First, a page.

The coronavirus, the biggest pandemic in recent years, has caused quite a pandemonium globally
In a developing nation like Bangladesh, one of the most densely populated countries in the world, Covid-19 poses a big threat. An outbreak could mean thousands of people being infected and the lack of proper medical care could lead to a disaster.
The Bangladeshi government, however, has been successful in containing the virus so far. With schools shut and offices closed, many businesses have halted their operations in order to slow down the spread; pushing many into uncertainty. People in the low-income groups, with hardly any savings, are to face the biggest danger.
There are very few rickshaws and auto-rickshaws that can be seen plying through the unusually empty streets of Dhaka; once asked why they were defying the government’s instruction to stay at home, one auto-rickshaw driver replied saying he has no other option, with only a week’s savings to rely on.
The situation has raised questions among many about how this income group would cope with this economic shutdown -- many city dwellers have come forward, with the help of social media, to collect donations and provide food to help those in need to sustain longer. But with no solid plans for the future, relying on these donations do not establish a lot of confidence among the daily wage earners.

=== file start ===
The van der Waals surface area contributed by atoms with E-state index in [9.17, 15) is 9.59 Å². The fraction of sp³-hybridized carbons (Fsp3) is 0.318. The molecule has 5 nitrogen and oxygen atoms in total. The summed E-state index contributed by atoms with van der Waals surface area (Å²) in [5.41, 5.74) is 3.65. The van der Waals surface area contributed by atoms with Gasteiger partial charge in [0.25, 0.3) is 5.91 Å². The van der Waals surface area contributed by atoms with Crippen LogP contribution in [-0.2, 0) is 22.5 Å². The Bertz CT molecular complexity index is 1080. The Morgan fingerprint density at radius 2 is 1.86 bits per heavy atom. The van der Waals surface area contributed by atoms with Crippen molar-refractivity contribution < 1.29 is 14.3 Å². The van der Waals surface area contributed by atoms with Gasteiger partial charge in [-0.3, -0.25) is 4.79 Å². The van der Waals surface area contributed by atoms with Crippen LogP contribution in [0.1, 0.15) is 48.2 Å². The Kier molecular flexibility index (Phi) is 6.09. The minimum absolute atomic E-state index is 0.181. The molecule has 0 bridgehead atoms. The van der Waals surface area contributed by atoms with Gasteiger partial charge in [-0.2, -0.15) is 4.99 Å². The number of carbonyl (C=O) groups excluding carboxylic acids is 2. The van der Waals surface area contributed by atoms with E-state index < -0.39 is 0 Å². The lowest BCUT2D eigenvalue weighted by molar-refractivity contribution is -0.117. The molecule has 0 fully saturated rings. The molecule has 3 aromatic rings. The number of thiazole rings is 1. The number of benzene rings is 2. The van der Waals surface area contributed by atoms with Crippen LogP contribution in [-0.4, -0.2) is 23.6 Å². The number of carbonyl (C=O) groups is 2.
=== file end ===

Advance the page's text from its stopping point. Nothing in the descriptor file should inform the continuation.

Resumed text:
Prime Minister Sheikh Hasina, in a televised address to the nation on Wednesday, mentioned taking wider social security measures for those in low income groups to help tackle the crisis. The prime minister announced that these people will receive government assistance under ‘Ghore Fera Kormosuchi’, a government program. Deputy commissioners will take necessary measures to provide the assistance.
However, the real question remains: For how long will they be provided with food? With added pressures caused by an increasing rate of unemployment -- as the garments sector is struggling to cope with the cancelled orders worth around US$ 2 billion -- only time will tell what other measures the government of Bangladesh plans to take to cope with such challenging times, and control any the long-term impacts this pandemic is bound to leave behind.